Exercise counteracts the effects of short-term overfeeding and reduced physical activity independent of energy imbalance in healthy young men
Article first published online: 26 NOV 2013
© 2013 The Authors. The Journal of Physiology © 2013 The Physiological Society
The Journal of Physiology
Volume 591, Issue 24, pages 6231–6243, December 2013
How to Cite
Walhin, J.-P., Richardson, J. D., Betts, J. A. and Thompson, D. (2013), Exercise counteracts the effects of short-term overfeeding and reduced physical activity independent of energy imbalance in healthy young men. The Journal of Physiology, 591: 6231–6243. doi: 10.1113/jphysiol.2013.262709
- Issue published online: 19 DEC 2013
- Article first published online: 26 NOV 2013
- Accepted manuscript online: 6 NOV 2013 12:43PM EST
- (Received 26 July 2013; accepted after revision 25 October 2013; first published online 28 October 2013)
- • Physical exercise significantly improves health but to what extent these benefits depend on altered energy balance remains unclear.
- • In a human experimental model, we investigated whether daily exercise could counteract the effects of short-term overfeeding and under-activity independent of its impact on energy imbalance in healthy young men.
- • Short-term positive energy balance from overfeeding and under-activity resulted in impaired metabolic outcomes and alterations in the expression of several key genes within adipose tissue involved in nutritional balance, metabolism and insulin action.
- • These changes were mostly prevented by the addition of a daily vigorous-intensity exercise bout even in the face of a standardised energy surplus.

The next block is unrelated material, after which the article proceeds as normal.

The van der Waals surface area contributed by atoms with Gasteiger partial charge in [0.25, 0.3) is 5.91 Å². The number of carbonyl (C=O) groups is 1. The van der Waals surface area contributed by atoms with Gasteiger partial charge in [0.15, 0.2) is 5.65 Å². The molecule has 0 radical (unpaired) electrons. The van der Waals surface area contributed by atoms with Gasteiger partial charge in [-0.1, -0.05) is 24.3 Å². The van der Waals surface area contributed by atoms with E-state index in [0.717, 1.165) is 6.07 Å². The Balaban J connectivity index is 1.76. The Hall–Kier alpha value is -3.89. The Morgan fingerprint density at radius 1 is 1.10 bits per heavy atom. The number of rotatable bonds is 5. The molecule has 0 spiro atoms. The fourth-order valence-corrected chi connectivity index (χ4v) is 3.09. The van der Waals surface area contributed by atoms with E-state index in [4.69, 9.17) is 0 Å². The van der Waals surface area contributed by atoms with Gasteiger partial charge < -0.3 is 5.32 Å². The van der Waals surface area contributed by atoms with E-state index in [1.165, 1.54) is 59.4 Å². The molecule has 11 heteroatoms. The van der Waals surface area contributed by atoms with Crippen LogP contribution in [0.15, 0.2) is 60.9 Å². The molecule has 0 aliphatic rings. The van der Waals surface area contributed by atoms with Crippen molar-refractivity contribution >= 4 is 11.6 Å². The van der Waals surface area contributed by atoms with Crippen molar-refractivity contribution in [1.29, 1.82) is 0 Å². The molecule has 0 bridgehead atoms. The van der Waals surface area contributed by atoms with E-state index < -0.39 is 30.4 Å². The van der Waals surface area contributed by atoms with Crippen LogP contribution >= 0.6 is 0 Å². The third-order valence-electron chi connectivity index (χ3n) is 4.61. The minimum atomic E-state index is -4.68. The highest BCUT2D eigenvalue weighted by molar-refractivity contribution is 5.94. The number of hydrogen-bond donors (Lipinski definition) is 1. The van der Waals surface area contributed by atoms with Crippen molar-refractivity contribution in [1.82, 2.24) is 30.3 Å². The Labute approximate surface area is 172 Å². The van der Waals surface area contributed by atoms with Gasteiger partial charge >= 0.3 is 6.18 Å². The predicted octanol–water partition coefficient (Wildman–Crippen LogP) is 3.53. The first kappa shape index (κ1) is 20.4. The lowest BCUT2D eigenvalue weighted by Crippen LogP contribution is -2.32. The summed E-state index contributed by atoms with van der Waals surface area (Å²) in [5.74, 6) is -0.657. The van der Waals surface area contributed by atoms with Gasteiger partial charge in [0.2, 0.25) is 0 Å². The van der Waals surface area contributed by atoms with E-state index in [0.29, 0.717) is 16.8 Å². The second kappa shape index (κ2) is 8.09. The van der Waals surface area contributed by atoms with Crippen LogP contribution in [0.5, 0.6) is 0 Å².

Abstract Physical activity can affect many aspects of metabolism but it is unclear to what extent this relies on manipulation of energy balance. Twenty-six active men age 25 ± 7 years (mean ± SD) were randomly assigned either to consume 50% more energy than normal by over-consuming their habitual diet for 7 days whilst simultaneously restricting their physical activity below 4000 steps day−1 to induce an energy surplus (SUR group; n= 14) or to the same regimen but with 45 min of daily treadmill running at 70% of maximum oxygen uptake (SUR+EX group; n= 12). Critically, the SUR+EX group received additional dietary energy intake to account for the energy expended by exercise, thus maintaining a matched energy surplus. At baseline and follow-up, fasted blood samples and abdominal subcutaneous adipose tissue biopsies were obtained and oral glucose tolerance tests conducted. Insulinaemic responses to a standard glucose load increased 2-fold from baseline to follow-up in the SUR group (Δ17 ± 16 nmol (120 min) l−1; P= 0.002) whereas there was no change in the SUR+EX group (Δ1 ± 6 nmol (120 min) l−1). Seven of 17 genes within adipose tissue were differentially expressed in the SUR group; expression of SREBP-1c, FAS and GLUT4 was significantly up-regulated and expression of PDK4, IRS2, HSL and visfatin was significantly down-regulated (P≤ 0.05). The pAMPK/AMPK protein ratio in adipose tissue was significantly down-regulated in the SUR group (P= 0.005). Vigorous-intensity exercise counteracted most of the effects of short-term overfeeding and under-activity at the whole-body level and in adipose tissue, even in the face of a standardised energy surplus.